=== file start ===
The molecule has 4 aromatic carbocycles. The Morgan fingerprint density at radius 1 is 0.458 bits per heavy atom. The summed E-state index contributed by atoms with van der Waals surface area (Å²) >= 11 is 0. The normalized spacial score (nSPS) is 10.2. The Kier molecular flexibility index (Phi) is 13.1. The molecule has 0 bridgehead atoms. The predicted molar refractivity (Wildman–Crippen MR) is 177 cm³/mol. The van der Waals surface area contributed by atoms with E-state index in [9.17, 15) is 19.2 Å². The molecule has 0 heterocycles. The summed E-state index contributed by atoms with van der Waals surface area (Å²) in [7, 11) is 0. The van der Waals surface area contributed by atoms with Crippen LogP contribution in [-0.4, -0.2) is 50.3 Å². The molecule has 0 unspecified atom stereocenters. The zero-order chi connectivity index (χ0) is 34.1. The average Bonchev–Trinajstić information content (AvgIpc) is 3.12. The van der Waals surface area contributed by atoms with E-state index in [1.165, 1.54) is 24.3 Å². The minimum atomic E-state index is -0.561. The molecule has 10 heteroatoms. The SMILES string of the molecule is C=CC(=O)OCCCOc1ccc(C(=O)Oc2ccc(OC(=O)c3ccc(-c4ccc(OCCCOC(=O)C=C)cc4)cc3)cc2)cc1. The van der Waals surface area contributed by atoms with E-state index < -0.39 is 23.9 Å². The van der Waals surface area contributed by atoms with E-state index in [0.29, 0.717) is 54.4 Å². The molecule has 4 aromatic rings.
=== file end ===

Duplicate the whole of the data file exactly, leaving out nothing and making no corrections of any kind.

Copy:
The molecule has 4 aromatic carbocycles. The Morgan fingerprint density at radius 1 is 0.458 bits per heavy atom. The summed E-state index contributed by atoms with van der Waals surface area (Å²) >= 11 is 0. The normalized spacial score (nSPS) is 10.2. The Kier molecular flexibility index (Phi) is 13.1. The molecule has 0 bridgehead atoms. The predicted molar refractivity (Wildman–Crippen MR) is 177 cm³/mol. The van der Waals surface area contributed by atoms with E-state index in [9.17, 15) is 19.2 Å². The molecule has 0 heterocycles. The summed E-state index contributed by atoms with van der Waals surface area (Å²) in [7, 11) is 0. The van der Waals surface area contributed by atoms with Crippen LogP contribution in [-0.4, -0.2) is 50.3 Å². The molecule has 0 unspecified atom stereocenters. The zero-order chi connectivity index (χ0) is 34.1. The average Bonchev–Trinajstić information content (AvgIpc) is 3.12. The van der Waals surface area contributed by atoms with E-state index in [1.165, 1.54) is 24.3 Å². The minimum atomic E-state index is -0.561. The molecule has 10 heteroatoms. The SMILES string of the molecule is C=CC(=O)OCCCOc1ccc(C(=O)Oc2ccc(OC(=O)c3ccc(-c4ccc(OCCCOC(=O)C=C)cc4)cc3)cc2)cc1. The van der Waals surface area contributed by atoms with E-state index < -0.39 is 23.9 Å². The van der Waals surface area contributed by atoms with E-state index in [0.29, 0.717) is 54.4 Å². The molecule has 4 aromatic rings.